As I was entering the dinosaur names in google and flickr to get photos, I can’t tell you how many of these nine specimens came up in the search when I was not looking for them at that time! There are more theropods out there who get mistaken as a Tyrannosaurus, but the eight above are the ones I see this happen to the most. In the end, you can’t just look at the skull or just the rest of the body to clearly identify a dinosaur; you must take everything into account. Luckily, museums have those nice identification plates for the public to read, but hey, next time you may not need to read them!

If you’d like to know more detailed information about the theropods mentioned here, I am currently writing a series of posts (for Tumblr) called “Theropod Of The Day”. Daily posts (depending on my schedule) will give you quick and easy information on the dinosaurs listed above, and others that are not mentioned here! I’m hoping to get the series started next week, so keep a lookout for the posts, and track the tag “theropod of the day” on Tumblr!

Perfect post (and blog) is perfect.

(via polymath4ever)

polymath4ever:

shychemist:

magnus2core:

This is a trilobite.  They are way past cool.  So is learning about evolution.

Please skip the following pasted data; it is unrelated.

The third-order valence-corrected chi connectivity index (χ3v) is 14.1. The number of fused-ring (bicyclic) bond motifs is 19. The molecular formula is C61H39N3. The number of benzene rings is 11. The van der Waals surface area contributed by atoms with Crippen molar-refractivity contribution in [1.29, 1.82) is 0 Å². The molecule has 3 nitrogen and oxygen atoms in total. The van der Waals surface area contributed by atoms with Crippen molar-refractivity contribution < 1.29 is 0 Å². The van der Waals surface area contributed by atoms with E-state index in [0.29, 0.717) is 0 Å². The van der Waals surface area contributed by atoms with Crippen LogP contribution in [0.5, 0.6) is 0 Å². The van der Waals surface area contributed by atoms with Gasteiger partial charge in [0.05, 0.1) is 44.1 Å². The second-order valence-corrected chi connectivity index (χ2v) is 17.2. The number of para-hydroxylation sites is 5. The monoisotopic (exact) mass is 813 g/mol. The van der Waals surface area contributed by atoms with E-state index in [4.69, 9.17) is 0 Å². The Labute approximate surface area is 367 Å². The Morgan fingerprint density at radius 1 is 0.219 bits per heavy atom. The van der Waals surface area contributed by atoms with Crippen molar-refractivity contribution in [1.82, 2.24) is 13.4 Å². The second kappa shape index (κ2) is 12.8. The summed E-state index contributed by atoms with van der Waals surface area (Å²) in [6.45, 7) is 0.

That is the coolest trilobite I’ve ever seen.

 

polymath4ever:

shychemist:

magnus2core:

This is a trilobite.  They are way past cool.  So is learning about evolution.

That is the coolest trilobite I’ve ever seen.


 

tuggywuggy:

raptorcivilization:

lythronax-argestes-the-gore-king:

tuggywuggy:

Google image results for search term “dinosaur phylogeny”

Not bad. Any palaeofails?

You have no idea.

Number 1: pronated hands on all non-Maniraptoran theropods. Dromaeosaurids is spelled wrong. Dromaeosaurids surely lived earlier than that (Nuthetes and an undescribed end-Jurassic Velociraptorine). And Eoraptor is possibly on the Sauropodomorph line.

Number 2: pronated hands on the herrerasaur silhouette. Eocursor is more primitive than Heterodontosaurids

Number 3: In what universe is Acrocanthosaurus closer to birds than Tyrannosaurus??? Also, Tyrannosaurus and Ornithomimus do not form a clade and probably never will. Outdated images. And again, Eoraptor is possibly on the Sauropodomorph line.